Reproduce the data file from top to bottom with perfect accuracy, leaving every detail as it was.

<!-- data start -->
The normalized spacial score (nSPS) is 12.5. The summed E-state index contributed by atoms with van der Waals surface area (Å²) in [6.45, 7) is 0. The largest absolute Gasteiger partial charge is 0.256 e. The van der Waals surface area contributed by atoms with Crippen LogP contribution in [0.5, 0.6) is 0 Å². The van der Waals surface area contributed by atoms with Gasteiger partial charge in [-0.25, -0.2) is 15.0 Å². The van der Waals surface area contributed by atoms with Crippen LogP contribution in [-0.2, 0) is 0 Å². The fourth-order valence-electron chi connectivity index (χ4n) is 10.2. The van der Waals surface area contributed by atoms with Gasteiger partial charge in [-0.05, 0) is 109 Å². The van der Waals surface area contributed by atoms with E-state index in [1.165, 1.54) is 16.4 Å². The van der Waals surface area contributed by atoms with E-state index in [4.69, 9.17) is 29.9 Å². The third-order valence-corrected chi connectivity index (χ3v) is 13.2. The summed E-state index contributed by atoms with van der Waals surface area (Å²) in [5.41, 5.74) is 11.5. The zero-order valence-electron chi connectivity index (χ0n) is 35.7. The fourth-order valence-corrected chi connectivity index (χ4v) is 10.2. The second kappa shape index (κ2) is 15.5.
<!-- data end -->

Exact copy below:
The normalized spacial score (nSPS) is 12.5. The summed E-state index contributed by atoms with van der Waals surface area (Å²) in [6.45, 7) is 0. The largest absolute Gasteiger partial charge is 0.256 e. The van der Waals surface area contributed by atoms with Crippen LogP contribution in [0.5, 0.6) is 0 Å². The van der Waals surface area contributed by atoms with Gasteiger partial charge in [-0.25, -0.2) is 15.0 Å². The van der Waals surface area contributed by atoms with Crippen LogP contribution in [-0.2, 0) is 0 Å². The fourth-order valence-electron chi connectivity index (χ4n) is 10.2. The van der Waals surface area contributed by atoms with Gasteiger partial charge in [-0.05, 0) is 109 Å². The van der Waals surface area contributed by atoms with E-state index in [1.165, 1.54) is 16.4 Å². The van der Waals surface area contributed by atoms with E-state index in [4.69, 9.17) is 29.9 Å². The third-order valence-corrected chi connectivity index (χ3v) is 13.2. The summed E-state index contributed by atoms with van der Waals surface area (Å²) in [5.41, 5.74) is 11.5. The zero-order valence-electron chi connectivity index (χ0n) is 35.7. The fourth-order valence-corrected chi connectivity index (χ4v) is 10.2. The second kappa shape index (κ2) is 15.5.